Board, public get first look at smaller design proposal for library expansion

Dave Lein, Editor

Photo by Dave Lein

A packed house was on hand for last Thursday’s Elk Rapids District Library board meeting, where architects, including Tamara Burns, presented a reduced design proposal for the library’s possible expansion.

ELK RAPIDS – Residents, taxpayers, friends and patrons were all on hand for last Thursday’s Elk Rapids District Library board meeting to learn more about the latest design proposal for the current facility’s possible expansion.

Expecting a large crowd, the meeting was moved to Elk Rapids High School. The crowd packed the room to capacity and spilled out into the hallway. On the agenda was the board and public’s first look at a preliminary design for a smaller proposed expansion.

Last November, the Elk Rapids Village Council voted 4-3 to ask the library board to submit another expansion proposal that would not exceed 4,000 square-feet. The original proposal was to add 6,320 square-feet to the current library. Council’s approval is required for the proposal to move forward because the historic facility was bequeathed to and is owned by the village and its residents.

The vote by council followed an extensive campaign by the library board, which has agreed to raise all of the funds – estimated at $3.5 million for the original design – to build the addition.

As part of a public hearing last fall, then library board president Thom Yocum offered a capsule of the steps that led to the board seeking to offer the expansion proposal. He outlined the original donation of $400,000 to the library in 2014 from the Heffer Trust Fund, which was followed by a series of surveys and meetings with community members and leaders seeking input on current and future needs at the library. Additional strategic planning sessions noted that a number of those needs could not be met in the limited space of the current facility (commonly referred to as the “Island House”).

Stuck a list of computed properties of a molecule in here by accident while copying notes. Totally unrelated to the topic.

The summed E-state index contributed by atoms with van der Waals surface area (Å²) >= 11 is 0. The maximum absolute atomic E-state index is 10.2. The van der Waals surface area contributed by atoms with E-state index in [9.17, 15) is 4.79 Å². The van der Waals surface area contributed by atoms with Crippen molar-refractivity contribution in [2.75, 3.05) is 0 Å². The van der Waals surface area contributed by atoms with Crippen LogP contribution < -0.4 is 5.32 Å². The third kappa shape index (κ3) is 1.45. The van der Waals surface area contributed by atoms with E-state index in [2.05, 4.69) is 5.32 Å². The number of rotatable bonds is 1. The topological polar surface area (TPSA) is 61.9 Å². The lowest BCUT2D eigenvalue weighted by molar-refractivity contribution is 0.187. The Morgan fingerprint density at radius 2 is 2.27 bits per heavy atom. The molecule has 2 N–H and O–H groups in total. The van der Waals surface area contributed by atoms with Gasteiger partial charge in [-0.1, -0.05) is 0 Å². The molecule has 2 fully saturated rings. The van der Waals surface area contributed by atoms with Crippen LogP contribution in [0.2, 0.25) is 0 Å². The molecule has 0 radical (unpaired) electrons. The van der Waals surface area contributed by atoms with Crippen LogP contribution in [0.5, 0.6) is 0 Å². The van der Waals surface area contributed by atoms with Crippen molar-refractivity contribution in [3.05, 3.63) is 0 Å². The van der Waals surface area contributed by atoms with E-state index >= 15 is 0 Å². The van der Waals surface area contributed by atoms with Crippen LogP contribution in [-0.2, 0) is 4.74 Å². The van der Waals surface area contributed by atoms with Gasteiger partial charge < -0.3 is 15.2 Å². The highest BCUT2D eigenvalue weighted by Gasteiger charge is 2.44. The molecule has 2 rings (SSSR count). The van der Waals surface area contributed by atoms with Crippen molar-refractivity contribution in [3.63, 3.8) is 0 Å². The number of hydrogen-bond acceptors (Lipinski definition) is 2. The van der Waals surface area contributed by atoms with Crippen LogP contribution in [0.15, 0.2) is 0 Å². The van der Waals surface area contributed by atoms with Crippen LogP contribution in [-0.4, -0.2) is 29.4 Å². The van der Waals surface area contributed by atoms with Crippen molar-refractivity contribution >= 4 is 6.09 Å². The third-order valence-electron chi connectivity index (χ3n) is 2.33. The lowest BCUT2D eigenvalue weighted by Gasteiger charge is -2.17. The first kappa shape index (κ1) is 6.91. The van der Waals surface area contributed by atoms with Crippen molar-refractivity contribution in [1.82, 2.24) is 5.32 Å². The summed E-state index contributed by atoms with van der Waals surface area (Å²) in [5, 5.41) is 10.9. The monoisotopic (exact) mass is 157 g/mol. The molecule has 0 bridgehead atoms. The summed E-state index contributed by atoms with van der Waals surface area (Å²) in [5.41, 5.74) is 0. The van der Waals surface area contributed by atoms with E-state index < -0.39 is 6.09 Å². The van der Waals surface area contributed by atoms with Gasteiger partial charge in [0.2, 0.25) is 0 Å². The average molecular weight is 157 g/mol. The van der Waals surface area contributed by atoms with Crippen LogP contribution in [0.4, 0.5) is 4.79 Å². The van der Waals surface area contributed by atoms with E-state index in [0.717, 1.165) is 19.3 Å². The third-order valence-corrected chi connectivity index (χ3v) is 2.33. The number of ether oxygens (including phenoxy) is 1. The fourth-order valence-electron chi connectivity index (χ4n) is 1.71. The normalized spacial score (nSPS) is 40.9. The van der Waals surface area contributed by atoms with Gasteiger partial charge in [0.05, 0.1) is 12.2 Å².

After researching alternatives – including moving some programs to another community facility, adding a branch location or building a new library – the board believed the best alternative was to expand at the current location while preserving the historical integrity of the existing facility.

Ultimately, the board chose the team of architects from Hopkins Burns and Daniels & Zermack because of their experience with historic renovation, preservation and library design. After additional input sessions were held last year, the original preliminary two-story expansion design was developed.

Over the past two years, factions of residents both for and against the expansion have developed. Those in favor of expansion believe additional space and resources are needed to effectively serve patrons of all ages. Those against are adamant that the current facility should not be altered and currently meets the needs of patrons in the seasonal community. They also advocate that other alternatives were not fully explored, and that maintaining the expanded facility would result in added costs to village taxpayers.

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